"On digitalisation, I've taken it as a new challenge, which is our way forward in getting back to normal, but in a new form,” said Malaysia’s Prime Minister Muhyiddin Yassin. “The process of digitalisation in government's administration, businesses and daily lives will be a trend in our future," he added.
In March, the World Health Organisation (WHO) warned that banknotes may spread the coronavirus. The agency’s advice on this is to “wash your hands regularly and thoroughly after touching any frequently-touched surface or object, including coins or banknotes.” With this in mind, consumers are looking for the safest way possible to pay for their transactions, including cashless payments.
Digital payments are not unheard of in Southeast Asia. According to media reports, around 64 percent of consumers in the region are confident of going cashless for a full day. Nevertheless, the pandemic is driving adoption of contactless payments in a major way.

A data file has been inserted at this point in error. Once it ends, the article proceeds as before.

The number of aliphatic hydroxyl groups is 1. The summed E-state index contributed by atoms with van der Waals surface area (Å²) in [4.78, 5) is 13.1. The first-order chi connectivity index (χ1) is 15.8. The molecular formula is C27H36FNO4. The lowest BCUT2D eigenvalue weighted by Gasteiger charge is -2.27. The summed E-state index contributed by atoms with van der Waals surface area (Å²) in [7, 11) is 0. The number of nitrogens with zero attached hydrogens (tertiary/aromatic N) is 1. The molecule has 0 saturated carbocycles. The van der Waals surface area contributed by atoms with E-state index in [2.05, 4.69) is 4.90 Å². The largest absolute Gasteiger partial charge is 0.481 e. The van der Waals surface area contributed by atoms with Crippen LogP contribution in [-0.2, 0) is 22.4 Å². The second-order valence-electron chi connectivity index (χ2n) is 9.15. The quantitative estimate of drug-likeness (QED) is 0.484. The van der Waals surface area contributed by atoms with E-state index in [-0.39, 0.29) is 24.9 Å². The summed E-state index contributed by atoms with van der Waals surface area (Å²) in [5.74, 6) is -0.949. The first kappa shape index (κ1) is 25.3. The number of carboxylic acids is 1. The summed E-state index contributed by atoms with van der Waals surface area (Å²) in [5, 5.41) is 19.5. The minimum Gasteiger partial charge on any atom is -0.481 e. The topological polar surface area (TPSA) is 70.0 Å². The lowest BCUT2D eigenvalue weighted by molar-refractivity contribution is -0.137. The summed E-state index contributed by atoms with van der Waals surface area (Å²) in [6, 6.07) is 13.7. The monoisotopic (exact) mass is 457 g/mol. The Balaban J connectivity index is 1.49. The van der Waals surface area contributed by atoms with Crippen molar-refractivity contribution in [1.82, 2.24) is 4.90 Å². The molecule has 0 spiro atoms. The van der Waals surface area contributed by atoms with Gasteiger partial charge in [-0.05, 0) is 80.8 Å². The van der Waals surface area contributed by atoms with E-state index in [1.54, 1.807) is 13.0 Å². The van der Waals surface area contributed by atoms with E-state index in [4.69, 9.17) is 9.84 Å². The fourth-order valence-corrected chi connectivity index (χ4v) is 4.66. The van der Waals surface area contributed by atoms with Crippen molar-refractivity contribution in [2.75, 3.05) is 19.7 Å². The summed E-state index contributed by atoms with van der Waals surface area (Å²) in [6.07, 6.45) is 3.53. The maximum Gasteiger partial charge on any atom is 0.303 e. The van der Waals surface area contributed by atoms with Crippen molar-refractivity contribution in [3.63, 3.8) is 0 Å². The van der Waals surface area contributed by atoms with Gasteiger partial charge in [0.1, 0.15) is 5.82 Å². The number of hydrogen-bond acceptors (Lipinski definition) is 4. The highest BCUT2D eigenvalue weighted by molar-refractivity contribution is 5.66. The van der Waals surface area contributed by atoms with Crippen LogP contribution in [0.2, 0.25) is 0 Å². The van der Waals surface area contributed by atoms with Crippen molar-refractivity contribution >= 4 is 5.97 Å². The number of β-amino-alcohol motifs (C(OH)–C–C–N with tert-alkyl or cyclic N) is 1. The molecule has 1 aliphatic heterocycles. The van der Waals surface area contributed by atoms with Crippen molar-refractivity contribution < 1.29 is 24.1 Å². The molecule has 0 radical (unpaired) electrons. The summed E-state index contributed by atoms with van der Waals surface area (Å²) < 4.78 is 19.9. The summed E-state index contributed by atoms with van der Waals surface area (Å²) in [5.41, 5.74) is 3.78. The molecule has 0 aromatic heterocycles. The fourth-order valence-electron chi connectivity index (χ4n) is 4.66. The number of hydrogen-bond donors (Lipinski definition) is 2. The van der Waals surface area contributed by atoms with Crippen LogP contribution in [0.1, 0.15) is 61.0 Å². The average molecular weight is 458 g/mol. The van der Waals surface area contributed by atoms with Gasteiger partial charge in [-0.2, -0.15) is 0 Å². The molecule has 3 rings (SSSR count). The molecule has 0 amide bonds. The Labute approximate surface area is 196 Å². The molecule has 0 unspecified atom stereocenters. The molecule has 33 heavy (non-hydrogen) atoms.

According to a recent publication by Accenture, a multinational management consulting and professional services firm – it is perhaps unlikely that the pandemic will end the use of cash everywhere, but it may be enough to push markets towards a new cashless paradigm.
Accenture also noted in its report of an explosion in online shopping and delivery checkouts amid the pandemic.
Consumers are able to use mobile wallet payment solutions such as GrabPay, ApplePay and AliPay to proceed with their transactions, while also practicing social distancing. In the Philippines, GrabPay is used for the delivery of goods, bill payments, funds transfers and parcel delivery.
“To help Filipinos get through the pandemic, Grab is expanding its ecosystem with new services that are powered by GrabPay to allow users to get their daily essential needs and keep up with their transactions while still avoiding contact with cash and observing proper distancing protocols,” explained Jonny Bates, GrabPay Philippines’ head.
Amid the current health crisis, where a seminar is now a webinar, and virtual weddings are on the rise, the new normal might be difficult for some to grasp and adapt to. Will these new trends stay for good, or will they disappear once a vaccine is found?